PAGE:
LFS 6.8 (Part 11): Tweaking and Backing Up the Temporary Toolchain

The LFS temporary toolchain is going to take a while to cover completely, so I’m breaking it up into several parts for readability.

There are a couple final things to do to the temporary toolchain that will get it into a form suitable for backup. Backups will be really nice to have if things go south later on, since I won’t have to rebuild the entire toolchain again.


Stripping the temporary toolchain of debugging symbols is optional, but since my system is pretty space-constrained, I went ahead and did it. Debugging symbols are “unnecessary” according to the LFS book (presumably unnecessary for now because of the “temporary” part of “temporary toolchain”) My LFS partition was at 496,584kB (~485MB) before stripping, and was brought down to 339,992kB (~332MB) — a savings of more than twice the 70MB that the LFS book led me to expect!

Also, removing documentation can save more space, so I removed the temporary toolchain’s documentation for further space. Removing documentation brought my 339,992kB (~332MB) LFS partition down to 314,008k (~307MB). Not bad at all!

These steps leave me with nearly 7GB free on my LFS partition, which gives me plenty of room for building the rest of LFS, and possibly even BLFS.

Changing Ownership

Since I will be chrooting into a clean environment where there is no lfs user, the LFS book recommends changing ownership of all the files I’ve built thus far to root. This both enhances security (since no one can abuse those files who creates a user with the same ID as the now non-existent lfs user) and makes things nice and consistent for the next stages in building LFS.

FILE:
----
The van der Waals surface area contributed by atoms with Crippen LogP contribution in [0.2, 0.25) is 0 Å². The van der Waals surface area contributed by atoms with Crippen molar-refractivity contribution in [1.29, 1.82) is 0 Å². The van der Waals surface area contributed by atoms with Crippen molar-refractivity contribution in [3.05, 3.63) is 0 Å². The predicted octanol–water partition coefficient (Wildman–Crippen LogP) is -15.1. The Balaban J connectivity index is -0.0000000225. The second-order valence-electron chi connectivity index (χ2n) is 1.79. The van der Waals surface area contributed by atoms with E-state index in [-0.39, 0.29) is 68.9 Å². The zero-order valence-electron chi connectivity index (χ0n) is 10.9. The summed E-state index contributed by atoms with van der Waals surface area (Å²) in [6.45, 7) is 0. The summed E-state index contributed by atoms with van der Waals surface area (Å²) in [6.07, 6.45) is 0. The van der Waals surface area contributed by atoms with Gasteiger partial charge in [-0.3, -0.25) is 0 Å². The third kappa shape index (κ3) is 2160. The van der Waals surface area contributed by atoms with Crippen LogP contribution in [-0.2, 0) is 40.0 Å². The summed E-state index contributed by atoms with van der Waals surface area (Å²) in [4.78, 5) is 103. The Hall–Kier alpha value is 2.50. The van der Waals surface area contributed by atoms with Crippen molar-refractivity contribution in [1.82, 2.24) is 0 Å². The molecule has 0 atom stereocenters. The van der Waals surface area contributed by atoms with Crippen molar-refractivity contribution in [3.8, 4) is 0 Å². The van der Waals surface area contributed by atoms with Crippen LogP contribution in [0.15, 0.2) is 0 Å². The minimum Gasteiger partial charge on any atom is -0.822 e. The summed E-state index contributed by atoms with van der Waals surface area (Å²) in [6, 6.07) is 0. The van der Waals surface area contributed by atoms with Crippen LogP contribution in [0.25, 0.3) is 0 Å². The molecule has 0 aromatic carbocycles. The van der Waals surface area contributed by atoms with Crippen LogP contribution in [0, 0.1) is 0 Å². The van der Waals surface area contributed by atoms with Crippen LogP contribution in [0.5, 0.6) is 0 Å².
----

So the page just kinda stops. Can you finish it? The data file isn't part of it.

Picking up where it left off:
Backing Up

After stripping and changing ownership of the files in the temporary toolchain to root, the LFS /tools partition is ready for backing up. As the LFS book says, “subsequent commands in chapter 6 will alter the tools currently in place, rendering them useless for future builds.” I took the hint.

The LFS book leaves the backup method to the ingenuity of the user. I used a tar command to compress the /tools directory into a .bz2 file and copy it to my future /home directory (and after that, I copied it to my USB drive).

All Done!

Well, the temporary toolchain is done; the rest is yet to come. Everything thus far should have built in 24 hours 28 minutes (i.e., just over a day), but actually took 30 hours 28 minutes. All those extra test suites did their damage.

[Note: Imagine at this point how glad I am to have a backup.]

I am now ready to build the LFS system!


One thought on “LFS 6.8 (Part 11): Tweaking and Backing Up the Temporary Toolchain

  1. Pingback: LFS 6.8 (Part 12): Preparing to Build the LFS System « Becoming A Glider

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